Skip to main content

Anti-factor H antibody associated hemolytic uremic syndrome following SARS-CoV-2 infection



The pathogenesis of autoantibody generation in anti-factor H (FH) antibody associated atypical hemolytic uremic syndrome (aHUS) is unknown and is perhaps triggered by an infectious or environmental agent. We observed an unusual increase of patients with anti-FH antibody associated aHUS coinciding with the second pandemic wave in New Delhi and suspected that SARS-CoV-2 infection might be a potential trigger.


We screened for SARS-CoV-2 infection using reverse transcriptase polymerase chain reaction (RT-PCR) and serology in 13 consecutive patients with anti-FH antibody associated aHUS during the past year in New Delhi.


We report 5 patients, 4–13 years old, who presented with a febrile illness without respiratory symptoms during the second pandemic wave. Of these, 3 patients presented with a relapse 25–85 months following the initial episode of aHUS. SARS-CoV-2 was detected by RT-PCR in 1 patient and by serology in 4 patients (median titer 47.1 cut-off index). Patients had high titers of anti-FH antibodies (median 2,300 AU/ml). Genetic studies, done in 3 of the 5 patients, showed homozygous CFHR1 deletion without other significant genetic abnormalities. Specific management comprised plasma exchanges and oral prednisolone, combined with either cyclophosphamide or mycophenolate mofetil. At median follow-up of 3.3 months, the estimated glomerular filtration rate in 4 patients ranged from 62 to 110 ml/min/1.73 m2; one patient was dialysis-dependent.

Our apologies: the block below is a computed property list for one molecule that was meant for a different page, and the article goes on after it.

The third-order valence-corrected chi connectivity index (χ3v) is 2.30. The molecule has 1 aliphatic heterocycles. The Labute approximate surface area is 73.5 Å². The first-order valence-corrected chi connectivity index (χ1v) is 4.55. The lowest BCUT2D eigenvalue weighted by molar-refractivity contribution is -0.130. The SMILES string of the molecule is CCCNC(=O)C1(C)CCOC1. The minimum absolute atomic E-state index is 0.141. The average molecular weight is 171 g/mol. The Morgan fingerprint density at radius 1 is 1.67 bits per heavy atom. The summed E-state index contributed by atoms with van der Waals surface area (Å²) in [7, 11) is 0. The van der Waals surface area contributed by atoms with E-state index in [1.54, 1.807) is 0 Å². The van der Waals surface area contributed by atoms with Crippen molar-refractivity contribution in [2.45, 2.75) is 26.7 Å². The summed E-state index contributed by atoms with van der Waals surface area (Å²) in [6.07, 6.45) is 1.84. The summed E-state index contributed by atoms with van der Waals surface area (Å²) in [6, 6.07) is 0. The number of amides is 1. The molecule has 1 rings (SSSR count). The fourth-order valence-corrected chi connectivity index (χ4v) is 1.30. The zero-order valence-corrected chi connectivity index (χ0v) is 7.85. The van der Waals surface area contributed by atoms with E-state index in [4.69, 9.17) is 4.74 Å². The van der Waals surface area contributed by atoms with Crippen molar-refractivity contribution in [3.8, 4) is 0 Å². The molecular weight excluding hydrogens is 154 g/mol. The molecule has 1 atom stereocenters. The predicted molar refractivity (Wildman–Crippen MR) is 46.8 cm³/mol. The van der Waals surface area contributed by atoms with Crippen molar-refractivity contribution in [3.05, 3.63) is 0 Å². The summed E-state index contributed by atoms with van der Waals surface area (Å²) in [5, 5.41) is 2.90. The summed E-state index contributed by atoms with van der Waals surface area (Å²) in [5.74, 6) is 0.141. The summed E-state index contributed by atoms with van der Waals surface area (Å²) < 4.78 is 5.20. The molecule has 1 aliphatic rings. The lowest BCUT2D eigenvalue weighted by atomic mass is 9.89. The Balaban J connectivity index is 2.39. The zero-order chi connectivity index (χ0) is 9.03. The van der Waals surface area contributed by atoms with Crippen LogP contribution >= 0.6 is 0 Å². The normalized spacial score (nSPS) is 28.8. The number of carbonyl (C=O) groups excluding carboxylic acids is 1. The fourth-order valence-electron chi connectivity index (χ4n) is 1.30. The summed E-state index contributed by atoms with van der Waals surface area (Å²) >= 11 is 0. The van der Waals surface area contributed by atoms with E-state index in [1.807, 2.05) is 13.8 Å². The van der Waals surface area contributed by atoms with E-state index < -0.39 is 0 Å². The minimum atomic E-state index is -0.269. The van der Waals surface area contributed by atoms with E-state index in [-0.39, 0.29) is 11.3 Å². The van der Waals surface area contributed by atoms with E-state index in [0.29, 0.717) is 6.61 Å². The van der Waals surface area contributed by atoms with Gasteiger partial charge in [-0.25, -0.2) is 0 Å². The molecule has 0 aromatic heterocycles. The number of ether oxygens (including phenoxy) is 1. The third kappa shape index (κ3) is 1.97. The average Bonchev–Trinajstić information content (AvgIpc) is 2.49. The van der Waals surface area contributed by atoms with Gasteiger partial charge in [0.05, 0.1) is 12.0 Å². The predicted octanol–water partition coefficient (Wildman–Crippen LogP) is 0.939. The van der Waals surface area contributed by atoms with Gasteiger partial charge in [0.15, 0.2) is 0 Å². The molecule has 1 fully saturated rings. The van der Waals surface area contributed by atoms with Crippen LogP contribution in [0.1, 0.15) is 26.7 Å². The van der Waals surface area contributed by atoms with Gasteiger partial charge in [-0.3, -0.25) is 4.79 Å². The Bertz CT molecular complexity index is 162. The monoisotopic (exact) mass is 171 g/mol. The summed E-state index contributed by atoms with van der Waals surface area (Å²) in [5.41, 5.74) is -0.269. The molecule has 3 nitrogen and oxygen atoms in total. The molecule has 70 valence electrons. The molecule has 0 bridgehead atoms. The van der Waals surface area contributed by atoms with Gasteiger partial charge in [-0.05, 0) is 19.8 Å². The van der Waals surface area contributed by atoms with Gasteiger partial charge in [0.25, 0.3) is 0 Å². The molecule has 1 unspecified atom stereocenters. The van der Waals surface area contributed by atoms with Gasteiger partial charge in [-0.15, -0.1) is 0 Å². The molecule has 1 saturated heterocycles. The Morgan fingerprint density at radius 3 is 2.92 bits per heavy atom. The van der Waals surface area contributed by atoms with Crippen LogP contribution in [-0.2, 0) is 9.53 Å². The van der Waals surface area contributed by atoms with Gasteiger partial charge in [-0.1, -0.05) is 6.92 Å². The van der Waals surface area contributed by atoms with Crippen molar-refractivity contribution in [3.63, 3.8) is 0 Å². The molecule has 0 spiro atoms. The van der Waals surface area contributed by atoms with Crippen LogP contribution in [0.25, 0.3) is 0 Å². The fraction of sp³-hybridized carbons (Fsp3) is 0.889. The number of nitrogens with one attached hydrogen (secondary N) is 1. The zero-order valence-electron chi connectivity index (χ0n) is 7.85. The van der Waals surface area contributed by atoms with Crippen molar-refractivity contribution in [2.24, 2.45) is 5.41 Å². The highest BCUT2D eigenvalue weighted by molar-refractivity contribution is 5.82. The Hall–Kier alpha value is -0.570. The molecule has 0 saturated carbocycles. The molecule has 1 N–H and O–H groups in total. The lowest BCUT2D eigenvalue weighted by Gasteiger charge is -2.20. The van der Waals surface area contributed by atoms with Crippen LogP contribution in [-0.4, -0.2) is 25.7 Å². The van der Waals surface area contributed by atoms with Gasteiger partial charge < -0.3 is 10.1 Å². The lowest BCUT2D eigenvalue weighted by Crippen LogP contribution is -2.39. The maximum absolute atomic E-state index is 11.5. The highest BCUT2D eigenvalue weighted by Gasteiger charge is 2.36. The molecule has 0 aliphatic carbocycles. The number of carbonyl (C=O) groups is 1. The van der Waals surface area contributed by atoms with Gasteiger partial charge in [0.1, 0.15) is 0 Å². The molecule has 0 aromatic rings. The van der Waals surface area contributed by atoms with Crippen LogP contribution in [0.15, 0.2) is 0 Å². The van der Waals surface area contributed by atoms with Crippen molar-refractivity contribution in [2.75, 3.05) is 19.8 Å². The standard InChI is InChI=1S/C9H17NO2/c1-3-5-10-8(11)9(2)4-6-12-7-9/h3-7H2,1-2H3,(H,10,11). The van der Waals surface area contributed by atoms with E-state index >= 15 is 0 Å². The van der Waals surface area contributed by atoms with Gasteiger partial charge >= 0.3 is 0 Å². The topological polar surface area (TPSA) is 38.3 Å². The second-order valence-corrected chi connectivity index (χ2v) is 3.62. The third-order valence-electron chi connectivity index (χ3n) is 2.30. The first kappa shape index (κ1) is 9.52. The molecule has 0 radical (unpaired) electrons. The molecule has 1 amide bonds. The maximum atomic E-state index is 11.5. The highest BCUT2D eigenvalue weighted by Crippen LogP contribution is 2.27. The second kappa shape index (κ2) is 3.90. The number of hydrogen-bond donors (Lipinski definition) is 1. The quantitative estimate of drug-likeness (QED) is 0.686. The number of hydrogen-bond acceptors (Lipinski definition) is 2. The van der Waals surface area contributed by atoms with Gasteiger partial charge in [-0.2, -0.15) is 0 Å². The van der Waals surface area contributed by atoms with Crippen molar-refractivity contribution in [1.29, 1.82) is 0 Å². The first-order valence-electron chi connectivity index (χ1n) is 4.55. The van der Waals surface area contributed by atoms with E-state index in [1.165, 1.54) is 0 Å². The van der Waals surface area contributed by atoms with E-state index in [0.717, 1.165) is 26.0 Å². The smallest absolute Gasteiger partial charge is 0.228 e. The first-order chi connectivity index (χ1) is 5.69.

Increased vigilance is required during the pandemic, especially in patients with anti-FH associated aHUS, who might relapse despite quiescent disease for a prolonged period.

Graphical abstract

A higher resolution version of the Graphical abstract is available as Supplementary information.


Atypical hemolytic uremic syndrome (aHUS), a form of thrombotic microangiopathy, is characterized by dysregulation of the alternative complement pathway. About 30–60% of patients with aHUS either have pathogenic variants in genes encoding complement regulatory proteins or autoantibodies to factor H (FH) [1]. Anti-FH antibody associated aHUS is a distinct subgroup of aHUS, occurring during school-going age and associated with an 84-kb homozygous deletion of the CFHR1 gene in most patients [1, 2]. While this condition comprises more than 50% of cases of aHUS in Indian children [3], the pathogenesis of antibody generation and the reasons for it being limited to the school age are unclear. The occurrence of a febrile, gastrointestinal, or respiratory prodrome in 50–70% patients with anti-FH associated aHUS [2, 4] and ~ 30% of other forms of aHUS has led to the hypothesis that additional infectious or environmental trigger(s) are necessary “second-hits” for the disease to manifest. A previous study from this center showed multiple gastrointestinal pathogens in 35 patients, chiefly with anti-FH associated aHUS [5].